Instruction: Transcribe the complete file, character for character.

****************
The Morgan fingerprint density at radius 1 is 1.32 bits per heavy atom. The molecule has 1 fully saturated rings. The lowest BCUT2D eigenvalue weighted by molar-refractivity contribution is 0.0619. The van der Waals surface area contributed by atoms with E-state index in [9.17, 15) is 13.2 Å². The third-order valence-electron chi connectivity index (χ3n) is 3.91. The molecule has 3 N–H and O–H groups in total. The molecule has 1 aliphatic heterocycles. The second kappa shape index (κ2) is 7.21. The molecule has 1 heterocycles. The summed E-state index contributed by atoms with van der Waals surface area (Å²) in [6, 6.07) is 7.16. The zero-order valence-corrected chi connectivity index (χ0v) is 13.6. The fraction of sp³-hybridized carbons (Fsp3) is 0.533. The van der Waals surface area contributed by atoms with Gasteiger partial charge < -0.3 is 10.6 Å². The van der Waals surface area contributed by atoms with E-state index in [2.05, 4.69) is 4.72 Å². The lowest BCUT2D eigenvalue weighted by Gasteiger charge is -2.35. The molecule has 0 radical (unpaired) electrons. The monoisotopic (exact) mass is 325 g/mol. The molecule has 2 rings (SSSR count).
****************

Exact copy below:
The Morgan fingerprint density at radius 1 is 1.32 bits per heavy atom. The molecule has 1 fully saturated rings. The lowest BCUT2D eigenvalue weighted by molar-refractivity contribution is 0.0619. The van der Waals surface area contributed by atoms with E-state index in [9.17, 15) is 13.2 Å². The third-order valence-electron chi connectivity index (χ3n) is 3.91. The molecule has 3 N–H and O–H groups in total. The molecule has 1 aliphatic heterocycles. The second kappa shape index (κ2) is 7.21. The molecule has 1 heterocycles. The summed E-state index contributed by atoms with van der Waals surface area (Å²) in [6, 6.07) is 7.16. The zero-order valence-corrected chi connectivity index (χ0v) is 13.6. The fraction of sp³-hybridized carbons (Fsp3) is 0.533. The van der Waals surface area contributed by atoms with Gasteiger partial charge < -0.3 is 10.6 Å². The van der Waals surface area contributed by atoms with E-state index in [2.05, 4.69) is 4.72 Å². The lowest BCUT2D eigenvalue weighted by Gasteiger charge is -2.35. The molecule has 0 radical (unpaired) electrons. The monoisotopic (exact) mass is 325 g/mol. The molecule has 2 rings (SSSR count).